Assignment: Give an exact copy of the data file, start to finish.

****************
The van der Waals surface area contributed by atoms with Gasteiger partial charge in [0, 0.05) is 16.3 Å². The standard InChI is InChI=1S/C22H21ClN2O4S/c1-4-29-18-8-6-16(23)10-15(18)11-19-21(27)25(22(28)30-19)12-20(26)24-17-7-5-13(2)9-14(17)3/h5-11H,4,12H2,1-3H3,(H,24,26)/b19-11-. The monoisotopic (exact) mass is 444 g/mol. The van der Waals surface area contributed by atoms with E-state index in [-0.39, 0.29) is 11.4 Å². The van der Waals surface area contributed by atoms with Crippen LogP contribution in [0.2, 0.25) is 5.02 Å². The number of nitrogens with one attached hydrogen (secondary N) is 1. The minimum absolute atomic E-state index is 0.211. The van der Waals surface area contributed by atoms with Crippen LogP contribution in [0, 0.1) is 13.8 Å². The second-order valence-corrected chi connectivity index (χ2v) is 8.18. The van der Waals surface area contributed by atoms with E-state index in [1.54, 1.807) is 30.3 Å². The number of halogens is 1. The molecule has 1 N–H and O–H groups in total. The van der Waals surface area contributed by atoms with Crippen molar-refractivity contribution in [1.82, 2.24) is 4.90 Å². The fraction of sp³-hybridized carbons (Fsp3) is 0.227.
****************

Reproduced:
The van der Waals surface area contributed by atoms with Gasteiger partial charge in [0, 0.05) is 16.3 Å². The standard InChI is InChI=1S/C22H21ClN2O4S/c1-4-29-18-8-6-16(23)10-15(18)11-19-21(27)25(22(28)30-19)12-20(26)24-17-7-5-13(2)9-14(17)3/h5-11H,4,12H2,1-3H3,(H,24,26)/b19-11-. The monoisotopic (exact) mass is 444 g/mol. The van der Waals surface area contributed by atoms with E-state index in [-0.39, 0.29) is 11.4 Å². The van der Waals surface area contributed by atoms with Crippen LogP contribution in [0.2, 0.25) is 5.02 Å². The number of nitrogens with one attached hydrogen (secondary N) is 1. The minimum absolute atomic E-state index is 0.211. The van der Waals surface area contributed by atoms with Crippen LogP contribution in [0, 0.1) is 13.8 Å². The second-order valence-corrected chi connectivity index (χ2v) is 8.18. The van der Waals surface area contributed by atoms with E-state index in [1.54, 1.807) is 30.3 Å². The number of halogens is 1. The molecule has 1 N–H and O–H groups in total. The van der Waals surface area contributed by atoms with Crippen molar-refractivity contribution in [1.82, 2.24) is 4.90 Å². The fraction of sp³-hybridized carbons (Fsp3) is 0.227.